Even so, you don’t really want those things happening so very close to home.  They’re just for films and fiction.  Not for what happens when you open your flimsy front door.

best in class

I’m fairly middle class and have no obvious material hardships to speak of, so my inverted snobbery is even more nonsensical, and perhaps even flawed.  In truth I’m not sure how legitimate my criticism is, or how much it’s influenced by my own bitterness and severely stunted, never-out-the-blocks ambition.  There’s my caveat for what follows, which could all be bollocks.  Or partly bollocks.

However, it increasingly seems to me that those in front of and behind cameras are rich kids done better.  At the Royal Albert Hall last Sunday the room seemed largely populated by the already rich and powerful, even the youthful ones had that sheen of belonging.  Not many looked like they didn’t fit.  The BAFTAs host, Jonathan Ross, and his buddy Ricky Gervais stand out because of their comparatively modest roots, the fact they had to work harder to be brutally different and stand out.

In the DVD ‘making of’ extras for gritty urban British debut film, ‘Shifty’ – done on a shoestring budget of a hundred grand and shot in four weeks – the makers, producers, writers, didn’t seem all that gritty and urban to me.  More like they could have been called Rufus or Will.

If there’s talent and ambition and drive enough, we can hope it will come through.  But my sense is that today it’s only getting a whole lot harder.   For this generation of recessionary strugglers, those who don’t or haven’t had parents able to tide them over while they chase their dream, the reality of having to make money means ambition can easily bleed away.

I’m similarly cynical about successful business start-ups.

When the risk is reduced because the financial parental cushion is behind them, or because Daddy’s mate runs a successful VC company, there’s more freedom.  When the fear of failure is reduced, it’s much easier to try.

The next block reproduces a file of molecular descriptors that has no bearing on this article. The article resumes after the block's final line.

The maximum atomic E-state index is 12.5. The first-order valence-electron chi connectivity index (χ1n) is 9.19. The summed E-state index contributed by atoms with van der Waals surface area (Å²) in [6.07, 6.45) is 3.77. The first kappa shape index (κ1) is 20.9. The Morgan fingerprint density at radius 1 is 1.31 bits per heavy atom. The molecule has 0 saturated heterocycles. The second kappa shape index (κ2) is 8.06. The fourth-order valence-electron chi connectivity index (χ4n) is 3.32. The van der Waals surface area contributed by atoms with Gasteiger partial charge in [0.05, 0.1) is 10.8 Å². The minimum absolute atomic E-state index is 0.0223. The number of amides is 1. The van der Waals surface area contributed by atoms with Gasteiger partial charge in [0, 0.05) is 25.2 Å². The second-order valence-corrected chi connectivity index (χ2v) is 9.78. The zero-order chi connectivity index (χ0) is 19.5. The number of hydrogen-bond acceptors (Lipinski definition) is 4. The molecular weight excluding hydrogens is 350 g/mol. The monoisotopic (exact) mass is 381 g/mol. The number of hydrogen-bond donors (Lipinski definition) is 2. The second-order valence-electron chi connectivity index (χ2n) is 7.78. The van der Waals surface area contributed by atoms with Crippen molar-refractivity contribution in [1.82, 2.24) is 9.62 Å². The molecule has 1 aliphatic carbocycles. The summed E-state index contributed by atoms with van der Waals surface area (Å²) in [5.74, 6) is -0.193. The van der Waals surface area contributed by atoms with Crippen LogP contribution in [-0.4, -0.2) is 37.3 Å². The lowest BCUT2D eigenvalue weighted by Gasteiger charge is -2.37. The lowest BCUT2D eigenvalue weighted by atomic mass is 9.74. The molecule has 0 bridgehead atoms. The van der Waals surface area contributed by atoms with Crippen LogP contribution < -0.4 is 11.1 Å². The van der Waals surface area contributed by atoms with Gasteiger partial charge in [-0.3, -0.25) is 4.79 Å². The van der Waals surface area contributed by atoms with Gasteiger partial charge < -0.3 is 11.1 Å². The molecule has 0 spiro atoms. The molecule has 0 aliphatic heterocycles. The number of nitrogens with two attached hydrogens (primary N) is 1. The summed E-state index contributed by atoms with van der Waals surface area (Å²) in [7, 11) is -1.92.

With the added ‘who you know’ bonuses, a splash of dedication and a sprinkling of ability, you’re well on the way.

a new friend

The transition from team-mate to friend is probably not much different to any brokered friendship.  You start with a common ground of going to one place over a sustained period: a class, a group, a pub or a club; you do your thing while you’re there; you separate and come back together and do it again.  You can sense things about them from what they say and how they behave, and you gravitate towards certain people and not others as a result.

You’re presented with a choice – whether it’s made consciously or not: keep your acquaintance within those known parameters or go an extra inch.  There’s seldom any harm or risk in it: seeing if they’re ok outside the environment in which you know them best.  Particularly if they’re the same gender.

It was clear after just a few chats that he and I shared a few things.  Most importantly perhaps was our self-confessed status as loners.  At 36 he’s much further embedded than I.  I don’t know if he’s more comfortable or if he just seems to care less, although he doesn’t appear to care very much about anything.

Which isn’t to say that he doesn’t put effort in on the park.  A nifty-footed midfielder still with a decent turn of pace, he’s clearly played a few levels higher and you can see why some call him “Messi’s Dad.”  The truth is he’s actually the older cousin of a star Premiership player with commendably strong family values.  I won’t say I haven’t thought about selfishly developing the friendship as a route to tickets.  I’m not sure if this is a realistic prospect, but I can dream.